Puthirai Vannaar is an ‘unseeable’ caste group, in Southern India. Their forced-occupation is to wash clothes of other Dalits, the dead and the menstruating women. Sighting them is said to cause pollution and harm those who see them so they can get out and hunt for food only at night. This film is a tale about a young girl who grew up in this slave caste group and how she came to be immortalised as their local deity, ‘Maadathy’.
Maadathy is the second feature film of director, Leena Manimekalai, a noted poet, activist and documentary filmmaker, following Sengadal (2011). The film opens up an entire world that co-exists in this very country. But few of us are aware of its existence and its inhabitants as they barely eke out a living in the woods and forests, fending for whatever food, or what goes for food, they can get to just breathe in and out every minute. They are ‘unseeable’ even to the Dalits who stay in the nearby villages which means, they cannot show their faces to these Dalits. They live in the woods and hide behind bushes if they hear approaching footsteps and declare that they are ‘unseeable’. That, however, does not stop the approaching men from raping the women from behind so that the faces are not seen.
Maadathy has a somewhat prosaic opening of a newly married urban couple forced to halt in the woods because the bride has begun her periods and needs a napkin. She goes looking for it in a distant hut and is surprised to see the walls covered with strange drawings and paintings. A small boy – off screen – begins narrating to her, the tale of Maadithy, how this girl-Goddess of the Puthirai Vannaar was ‘born’ and how she is still worshipped by these ‘unseeable’ people. This interaction between the young bride and the faceless narrator is used as a framing device.
The paintings, one after another, come to life and as the narration begins, the story gets unravelled as layer after layer of inhuman behaviour of one group towards another group reveals how the powerless oppress and torture those who have even lesser power than they do. These Dalits are the law of the land and the forests so they abuse and misuse their power over the ‘unseeables’ as, when and whichever way they can. They are also not rich but better off than the “unseeables.” We discover that drinking country liquor, other than enjoying random sex, is the sole source of entertainment for these unlettered and remote people and this comes across right through the film.
One must concede that the director allows the story to emerge on its own instead of using it to push forth any agenda or social message. The story takes us through an unknown but tragic journey with Yosana (Ajmina Kassim), a small girl who forever runs away to swim in the waters of the river flowing alongside the forests, or sits down on a hillock to share a stolen apple with a host of monkeys, while her worrying mother, Veni (Semmalar Annam), keeps looking out for her.
The director has intelligently woven the concept of the female gaze through Yosana. We see her aware of her new-born sexuality when she happens to watch Panneer, a young, strong, Dalit boy swimming in the nude from behind some rocks, steals his shirt, wears it and also hugs it not knowing why she finds him so attractive. Panneer, the boy, is not even aware of her existence as he stands on a higher rung of the ladder of caste and class.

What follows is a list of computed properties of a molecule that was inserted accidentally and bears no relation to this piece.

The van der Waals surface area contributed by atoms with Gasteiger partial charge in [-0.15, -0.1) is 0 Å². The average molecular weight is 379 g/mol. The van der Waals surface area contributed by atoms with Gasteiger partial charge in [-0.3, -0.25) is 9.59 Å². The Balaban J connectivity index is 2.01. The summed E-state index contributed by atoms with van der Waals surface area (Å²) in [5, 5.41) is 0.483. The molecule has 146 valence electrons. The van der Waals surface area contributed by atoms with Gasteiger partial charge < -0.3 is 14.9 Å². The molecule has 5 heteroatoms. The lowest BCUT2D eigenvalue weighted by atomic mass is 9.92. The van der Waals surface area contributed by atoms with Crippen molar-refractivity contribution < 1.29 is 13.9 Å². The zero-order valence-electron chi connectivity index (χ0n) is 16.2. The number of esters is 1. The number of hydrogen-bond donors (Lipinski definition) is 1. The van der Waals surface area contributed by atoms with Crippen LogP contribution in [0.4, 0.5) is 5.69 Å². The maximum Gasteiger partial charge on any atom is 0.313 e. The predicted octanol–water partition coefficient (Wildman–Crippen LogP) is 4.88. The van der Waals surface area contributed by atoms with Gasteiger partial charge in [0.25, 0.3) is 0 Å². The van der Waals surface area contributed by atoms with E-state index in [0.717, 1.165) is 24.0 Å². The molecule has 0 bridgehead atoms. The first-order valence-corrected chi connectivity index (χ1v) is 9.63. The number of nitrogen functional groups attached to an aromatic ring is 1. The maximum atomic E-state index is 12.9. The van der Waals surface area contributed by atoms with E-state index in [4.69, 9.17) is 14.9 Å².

The film took in three years of intensive and extensive research and has been shot entirely on location with natural light and natural sound effects as there was no electricity in the areas where they shot. But this has added to the film both cinematically and in terms of realism as what we seem to watch are very real characters wandering across the screen with their faces filled with persistent questions, surprise, confusion and fear captured expressively by the camera.
The camera mainly concentrates on mid-shots and sometimes, close-ups of Yosana’s face enriched with the performance of the young actress drawn from theatre like the actors who play her parents (Arul Kumar, Annam), grandmother (Stella Raj) and Panneer in the film. The others in the cast are drawn either from Community Theatre of the local areas or are actual people living there who have never even seen a camera in their life, much less a film.
The film was shot across Papanasam, and VK Puram villages of Tirunelveli district in Tamil Nadu in actual forests. Each frame is carefully conceived and the resulting shot executed to sustain the rhythm of the film and its story. Nature is captured in its magnificent beauty as a contrast to the ugliness in the lives of those who live within nature and draw from nature their very source of livelihood. The swaying of tall grass in the winds, the forests through which the locals make their way, the cloud-dotted blue sky that breaks out into thunder and rain, the building of a temple with the forced labour of the ‘unseeables’ are other distinct facets of the film.
The scene of the gang rape of the girl is shot exceptionally well closing up on different features of the tortured face of Yosana and capturing each rape through suggestion rather than in graphic detail. This too is photographed in the night and the faces of the rapists are kept partly in shadow. The sound track picks up the girl’s painful cries and that is the last one sees of this bubbling, naughty and vivacious girl except across the shoulder of her father. The music is understated dotted with the songs of the tribals when they are celebrating a tribal festival. But there is no attempt to romanticise tribal lives to prettify the film.
Maadathy is a film that shakes us to the core through the story of how even a village or folk deity is born only through torture, humiliation, oppression and want. “Nobodies do not have Gods. They are Gods.” This is the tagline which also becomes the bottom line of the film.
Tamil, Drama, Color